Fanny Jackson Coppin

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Fanny Jackson Coppin
Fanny jackson coppin headshot.jpg
Born(1837-01-08)January 8, 1837
DiedJanuary 21, 1913(1913-01-21) (aged 76)
NationalityAmerican
Alma materOberlin College (BA)
Occupation

Fanny Jackson Coppin (January 8, 1837 – January 21, 1913) was an American educator, missionary and a lifelong advocate for female higher education.[1][2]

Personal life[edit]

Born into slavery, Fanny/Fannie Jackson's freedom was purchased by her aunt at age 12. Fanny Jackson spent the rest of her youth in New Bedford, Massachusetts working as a servant for author George Henry Calvert, studying at every opportunity. On December 21, 1881, Fanny married Reverend Levi Jenkins Coppin, a minister of the African Methodist Episcopal Church pastor of Bethel AME Church Baltimore. Fanny Jackson Coppin started to become very involved with her husband's missionary work, and in 1902 the couple went to South Africa and performed a variety of missionary work, including the founding of the Bethel Institute, a missionary school with self-help programs. After almost a decade of missionary work, Fanny Jackson Coppin's declining health forced her to return to Philadelphia, and she died on January 21, 1913.[3]

Education[edit]

Throughout her youth, she used her earnings from her servant work to hire a tutor who guided her studies for three hours a week. With the help of a scholarship from the African Methodist Church and financial support from her aunt, Coppin was able to enroll at Oberlin College, Ohio - the first college in the United States to accept both black and female students - in 1860. Initially enrolling for the "ladies' course", Coppin switched to the more rigorous "gentlemen's course" the following year.[4] She wrote about this experience in her autobiography:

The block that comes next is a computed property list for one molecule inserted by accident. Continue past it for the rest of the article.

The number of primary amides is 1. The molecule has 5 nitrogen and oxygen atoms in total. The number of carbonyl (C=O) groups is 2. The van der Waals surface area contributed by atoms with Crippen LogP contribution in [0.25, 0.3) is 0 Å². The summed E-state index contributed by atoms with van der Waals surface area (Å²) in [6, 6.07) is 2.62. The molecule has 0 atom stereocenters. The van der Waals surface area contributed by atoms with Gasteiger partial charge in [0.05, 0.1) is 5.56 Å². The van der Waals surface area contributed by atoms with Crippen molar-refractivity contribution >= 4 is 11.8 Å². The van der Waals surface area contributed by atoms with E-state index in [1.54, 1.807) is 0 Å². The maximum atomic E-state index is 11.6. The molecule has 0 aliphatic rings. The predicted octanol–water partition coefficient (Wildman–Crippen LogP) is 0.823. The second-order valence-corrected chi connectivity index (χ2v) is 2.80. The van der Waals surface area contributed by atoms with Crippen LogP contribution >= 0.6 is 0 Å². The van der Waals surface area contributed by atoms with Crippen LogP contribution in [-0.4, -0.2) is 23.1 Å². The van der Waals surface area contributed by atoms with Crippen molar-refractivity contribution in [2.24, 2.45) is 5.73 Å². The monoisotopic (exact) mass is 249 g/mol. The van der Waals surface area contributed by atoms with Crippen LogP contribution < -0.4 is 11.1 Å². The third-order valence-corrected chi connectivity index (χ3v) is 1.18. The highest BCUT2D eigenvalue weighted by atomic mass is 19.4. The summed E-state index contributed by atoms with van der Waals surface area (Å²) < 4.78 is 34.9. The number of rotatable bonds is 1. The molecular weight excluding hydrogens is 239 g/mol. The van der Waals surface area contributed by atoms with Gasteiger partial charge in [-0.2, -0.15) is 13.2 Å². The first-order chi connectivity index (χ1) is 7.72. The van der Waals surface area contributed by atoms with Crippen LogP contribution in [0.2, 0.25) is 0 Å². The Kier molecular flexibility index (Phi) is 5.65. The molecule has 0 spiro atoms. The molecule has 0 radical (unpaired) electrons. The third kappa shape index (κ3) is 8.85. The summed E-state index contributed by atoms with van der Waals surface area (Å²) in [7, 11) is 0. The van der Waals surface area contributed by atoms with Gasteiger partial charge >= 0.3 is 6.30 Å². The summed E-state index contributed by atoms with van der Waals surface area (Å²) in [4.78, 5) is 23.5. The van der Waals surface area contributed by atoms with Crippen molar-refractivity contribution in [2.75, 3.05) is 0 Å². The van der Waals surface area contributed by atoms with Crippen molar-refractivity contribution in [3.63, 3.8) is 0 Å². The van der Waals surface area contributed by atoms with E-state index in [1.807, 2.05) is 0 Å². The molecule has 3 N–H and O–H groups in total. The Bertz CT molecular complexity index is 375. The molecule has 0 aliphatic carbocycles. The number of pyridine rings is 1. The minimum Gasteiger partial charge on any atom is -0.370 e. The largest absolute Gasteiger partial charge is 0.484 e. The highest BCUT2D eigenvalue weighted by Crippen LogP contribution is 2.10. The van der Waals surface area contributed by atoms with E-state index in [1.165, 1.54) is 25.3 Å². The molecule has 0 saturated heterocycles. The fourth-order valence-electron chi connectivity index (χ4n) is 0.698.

"The faculty did not forbid a woman to take the gentleman's course, but they did not advise it. There was plenty of Latin and Greek in it, and as much mathematics as one could shoulder. Now, I took a long breath and prepared for a delightful contest. All went smoothly until I was in the junior year in College. Then, one day, the Faculty sent for me--ominous request--and I was not slow in obeying it. It was a custom in Oberlin that forty students from the junior and senior classes were employed to teach the preparatory classes. As it was now time for the juniors to begin their work, the Faculty informed me that it was their purpose to give me a class, but I was to distinctly understand that if the pupils rebelled against my teaching, they did not intend to force it. Fortunately for my training at the normal school, and my own dear love of teaching, tho there was a little surprise on the faces of some when they came into the class, and saw the teacher, there were no signs of rebellion. The class went on increasing in numbers until it had to be divided, and I was given both divisions. One of the divisions ran up again, but the Faculty decided that I had as much as I could do, and it would not allow me to take any more work." [5]

She also recalled the pressure she felt under as a black woman: "I never rose to recite in my classes at Oberlin but I felt that I had the honor of the whole African race upon my shoulders. I felt that, should I fail, it would be ascribed to the fact that I was colored. At one time, when I had quite a signal triumph in Greek, the Professor of Greek concluded to visit the class in mathematics and see how we were getting along. I was particularly anxious to show him that I was as safe in mathematics as in Greek. I, indeed, was more anxious, for I had always heard that my race was good in the languages, but stumbled when they came to mathematics. Now, I was always fond of a demonstration, and happened to get in the examination the very proposition that I was well acquainted with; and so went that day out of the class with flying colors."[5]